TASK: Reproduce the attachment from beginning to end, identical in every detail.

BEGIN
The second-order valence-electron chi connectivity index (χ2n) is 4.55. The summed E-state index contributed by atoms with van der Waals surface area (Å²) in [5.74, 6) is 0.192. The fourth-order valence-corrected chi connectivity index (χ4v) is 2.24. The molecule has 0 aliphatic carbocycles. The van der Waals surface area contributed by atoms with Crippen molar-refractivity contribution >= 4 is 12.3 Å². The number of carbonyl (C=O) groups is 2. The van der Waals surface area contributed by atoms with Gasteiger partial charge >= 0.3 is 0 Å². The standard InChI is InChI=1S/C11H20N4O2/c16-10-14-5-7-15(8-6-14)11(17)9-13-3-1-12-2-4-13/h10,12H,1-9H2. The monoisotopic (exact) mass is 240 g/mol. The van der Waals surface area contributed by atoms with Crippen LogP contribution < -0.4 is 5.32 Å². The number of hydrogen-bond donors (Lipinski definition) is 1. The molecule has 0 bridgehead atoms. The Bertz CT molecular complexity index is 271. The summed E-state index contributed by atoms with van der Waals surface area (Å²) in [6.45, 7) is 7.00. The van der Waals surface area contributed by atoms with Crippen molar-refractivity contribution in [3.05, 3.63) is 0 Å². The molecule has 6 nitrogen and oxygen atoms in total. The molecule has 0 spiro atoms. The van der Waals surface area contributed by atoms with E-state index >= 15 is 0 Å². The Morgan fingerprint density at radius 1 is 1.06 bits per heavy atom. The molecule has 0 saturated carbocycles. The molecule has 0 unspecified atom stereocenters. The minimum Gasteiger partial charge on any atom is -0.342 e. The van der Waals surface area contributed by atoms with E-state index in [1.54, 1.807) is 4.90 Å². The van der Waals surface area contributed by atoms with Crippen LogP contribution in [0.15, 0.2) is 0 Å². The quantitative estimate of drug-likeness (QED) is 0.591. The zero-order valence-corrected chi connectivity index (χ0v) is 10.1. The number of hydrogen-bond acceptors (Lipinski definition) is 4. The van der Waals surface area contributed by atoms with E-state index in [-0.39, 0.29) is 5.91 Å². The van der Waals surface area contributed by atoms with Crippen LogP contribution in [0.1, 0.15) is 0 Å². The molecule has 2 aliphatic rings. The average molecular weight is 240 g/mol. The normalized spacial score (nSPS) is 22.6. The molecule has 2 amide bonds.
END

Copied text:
The second-order valence-electron chi connectivity index (χ2n) is 4.55. The summed E-state index contributed by atoms with van der Waals surface area (Å²) in [5.74, 6) is 0.192. The fourth-order valence-corrected chi connectivity index (χ4v) is 2.24. The molecule has 0 aliphatic carbocycles. The van der Waals surface area contributed by atoms with Crippen molar-refractivity contribution >= 4 is 12.3 Å². The number of carbonyl (C=O) groups is 2. The van der Waals surface area contributed by atoms with Gasteiger partial charge >= 0.3 is 0 Å². The standard InChI is InChI=1S/C11H20N4O2/c16-10-14-5-7-15(8-6-14)11(17)9-13-3-1-12-2-4-13/h10,12H,1-9H2. The monoisotopic (exact) mass is 240 g/mol. The van der Waals surface area contributed by atoms with Crippen LogP contribution < -0.4 is 5.32 Å². The number of hydrogen-bond donors (Lipinski definition) is 1. The molecule has 0 bridgehead atoms. The Bertz CT molecular complexity index is 271. The summed E-state index contributed by atoms with van der Waals surface area (Å²) in [6.45, 7) is 7.00. The van der Waals surface area contributed by atoms with Crippen molar-refractivity contribution in [3.05, 3.63) is 0 Å². The molecule has 6 nitrogen and oxygen atoms in total. The molecule has 0 spiro atoms. The van der Waals surface area contributed by atoms with E-state index >= 15 is 0 Å². The Morgan fingerprint density at radius 1 is 1.06 bits per heavy atom. The molecule has 0 saturated carbocycles. The molecule has 0 unspecified atom stereocenters. The minimum Gasteiger partial charge on any atom is -0.342 e. The van der Waals surface area contributed by atoms with E-state index in [1.54, 1.807) is 4.90 Å². The van der Waals surface area contributed by atoms with Crippen LogP contribution in [0.15, 0.2) is 0 Å². The quantitative estimate of drug-likeness (QED) is 0.591. The zero-order valence-corrected chi connectivity index (χ0v) is 10.1. The number of hydrogen-bond acceptors (Lipinski definition) is 4. The van der Waals surface area contributed by atoms with E-state index in [-0.39, 0.29) is 5.91 Å². The van der Waals surface area contributed by atoms with Crippen LogP contribution in [0.1, 0.15) is 0 Å². The molecule has 2 aliphatic rings. The average molecular weight is 240 g/mol. The normalized spacial score (nSPS) is 22.6. The molecule has 2 amide bonds.